Will Pakistan’ Central Bank keep borrowing costs unchanged, maintaining one of the world’s highest benchmark interest rates, in an economy pummeled by inflation, terrorism and falling foreign investment? But this may not happen unless inflation rate goes down. Inflation accelerated to a three-month high of 13.26 percent in April, according to the Federal Bureau of Statistics. Prices rose after
raised domestic gas prices by as much as 5.4 percent on April 1. Pakistan
Constrained by high borrowing costs,
is seeking aid from The Friends of Democratic Pakistan, a group of donors that includes the Pakistan , U.S. , U.K. and Japan , to revive an economy that grew 2 percent in the year ended June 30, the least since 2001. Saudi Arabia
Delays in the release of a $5.3 billion grant pledged by the group in April 2009 have forced the government to tap funds from the central bank, stoking inflation. Government borrowings from the State Bank of
rose 14.5 percent to 365.9 billion rupees ($4.3 billion) in the 10 months to April from a year earlier, according to the central bank. Pakistan
Increase in consumer prices may increase interest payments at major export industries, whose financial costs have already doubled in the two years to June 2009. Higher borrowing costs could undermine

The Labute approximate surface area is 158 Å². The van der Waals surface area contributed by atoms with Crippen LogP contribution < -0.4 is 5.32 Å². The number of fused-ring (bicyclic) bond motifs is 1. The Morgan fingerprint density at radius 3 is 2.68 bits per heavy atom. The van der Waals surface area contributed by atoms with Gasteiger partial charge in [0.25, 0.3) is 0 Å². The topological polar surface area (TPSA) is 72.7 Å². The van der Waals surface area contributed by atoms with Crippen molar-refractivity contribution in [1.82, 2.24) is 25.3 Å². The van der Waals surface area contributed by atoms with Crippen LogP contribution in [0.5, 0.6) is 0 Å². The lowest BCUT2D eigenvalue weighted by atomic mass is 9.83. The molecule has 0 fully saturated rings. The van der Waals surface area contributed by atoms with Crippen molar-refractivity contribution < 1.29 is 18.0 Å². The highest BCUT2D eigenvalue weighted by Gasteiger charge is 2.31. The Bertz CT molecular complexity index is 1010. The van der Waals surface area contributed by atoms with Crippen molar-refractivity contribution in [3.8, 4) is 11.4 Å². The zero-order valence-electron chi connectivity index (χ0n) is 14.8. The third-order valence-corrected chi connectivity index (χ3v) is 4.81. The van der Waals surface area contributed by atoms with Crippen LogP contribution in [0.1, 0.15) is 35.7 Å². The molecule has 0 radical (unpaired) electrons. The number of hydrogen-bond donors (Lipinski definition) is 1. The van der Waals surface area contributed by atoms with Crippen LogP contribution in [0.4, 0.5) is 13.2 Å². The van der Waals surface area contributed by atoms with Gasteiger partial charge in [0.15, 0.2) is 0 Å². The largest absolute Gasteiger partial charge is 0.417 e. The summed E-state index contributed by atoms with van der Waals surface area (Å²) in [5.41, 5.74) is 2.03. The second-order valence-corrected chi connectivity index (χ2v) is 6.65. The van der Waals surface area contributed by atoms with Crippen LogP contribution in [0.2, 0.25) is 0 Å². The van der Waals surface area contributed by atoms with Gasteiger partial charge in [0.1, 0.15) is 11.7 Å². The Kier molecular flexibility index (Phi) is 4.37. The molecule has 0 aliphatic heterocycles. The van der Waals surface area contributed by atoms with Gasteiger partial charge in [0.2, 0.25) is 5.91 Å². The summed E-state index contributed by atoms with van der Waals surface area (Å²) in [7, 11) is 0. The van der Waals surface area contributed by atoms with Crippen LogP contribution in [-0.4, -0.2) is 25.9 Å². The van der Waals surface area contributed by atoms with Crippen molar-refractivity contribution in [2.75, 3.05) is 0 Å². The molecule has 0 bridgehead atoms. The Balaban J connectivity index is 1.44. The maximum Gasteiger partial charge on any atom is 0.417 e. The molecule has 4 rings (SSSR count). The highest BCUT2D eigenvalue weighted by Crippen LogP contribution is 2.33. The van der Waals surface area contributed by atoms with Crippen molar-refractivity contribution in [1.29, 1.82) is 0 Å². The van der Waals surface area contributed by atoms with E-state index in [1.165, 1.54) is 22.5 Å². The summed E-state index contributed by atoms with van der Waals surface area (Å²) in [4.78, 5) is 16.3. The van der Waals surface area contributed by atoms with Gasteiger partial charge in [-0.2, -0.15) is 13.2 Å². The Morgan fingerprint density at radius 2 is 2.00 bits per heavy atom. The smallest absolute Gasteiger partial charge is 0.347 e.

’s $168 billion economy even as Pakistan , from which it was partitioned in 1947 following independence from British rule, grows at the fastest pace after India among the world’s major economies. China ’s $1.2 trillion economy may expand about 8.5 percent in the year to March 31s. India
The South Asian economy needs to grow at an average annual pace of 6 percent to reduce poverty, according to the government.
Foreign direct investment in Pakistan dropped 53 percent to $1.32 billion in the first eight months of the fiscal year that started July 1, central bank data showed, as militants retaliated to the Pakistan army’s offensive against Taliban fighters in the country’s northwestern region.